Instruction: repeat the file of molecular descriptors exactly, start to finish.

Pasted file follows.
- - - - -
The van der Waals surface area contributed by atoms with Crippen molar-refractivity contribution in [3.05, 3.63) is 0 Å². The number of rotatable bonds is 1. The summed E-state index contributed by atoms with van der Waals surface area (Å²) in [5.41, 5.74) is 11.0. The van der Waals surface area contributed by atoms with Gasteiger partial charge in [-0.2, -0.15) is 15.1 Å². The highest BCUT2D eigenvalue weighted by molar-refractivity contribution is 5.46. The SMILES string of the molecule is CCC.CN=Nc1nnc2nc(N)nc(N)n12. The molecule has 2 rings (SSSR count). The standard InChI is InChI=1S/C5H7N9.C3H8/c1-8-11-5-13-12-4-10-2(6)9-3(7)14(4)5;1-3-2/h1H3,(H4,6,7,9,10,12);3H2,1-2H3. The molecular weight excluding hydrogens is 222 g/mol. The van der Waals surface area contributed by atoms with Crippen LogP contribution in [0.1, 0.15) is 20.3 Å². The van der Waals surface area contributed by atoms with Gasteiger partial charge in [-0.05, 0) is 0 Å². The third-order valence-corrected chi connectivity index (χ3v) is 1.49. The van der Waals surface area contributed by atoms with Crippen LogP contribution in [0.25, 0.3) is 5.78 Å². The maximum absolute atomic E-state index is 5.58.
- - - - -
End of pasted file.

The van der Waals surface area contributed by atoms with Crippen molar-refractivity contribution in [3.05, 3.63) is 0 Å². The number of rotatable bonds is 1. The summed E-state index contributed by atoms with van der Waals surface area (Å²) in [5.41, 5.74) is 11.0. The van der Waals surface area contributed by atoms with Gasteiger partial charge in [-0.2, -0.15) is 15.1 Å². The highest BCUT2D eigenvalue weighted by molar-refractivity contribution is 5.46. The SMILES string of the molecule is CCC.CN=Nc1nnc2nc(N)nc(N)n12. The molecule has 2 rings (SSSR count). The standard InChI is InChI=1S/C5H7N9.C3H8/c1-8-11-5-13-12-4-10-2(6)9-3(7)14(4)5;1-3-2/h1H3,(H4,6,7,9,10,12);3H2,1-2H3. The molecular weight excluding hydrogens is 222 g/mol. The van der Waals surface area contributed by atoms with Crippen LogP contribution in [0.1, 0.15) is 20.3 Å². The van der Waals surface area contributed by atoms with Gasteiger partial charge in [-0.05, 0) is 0 Å². The third-order valence-corrected chi connectivity index (χ3v) is 1.49. The van der Waals surface area contributed by atoms with Crippen LogP contribution in [0.25, 0.3) is 5.78 Å². The maximum absolute atomic E-state index is 5.58.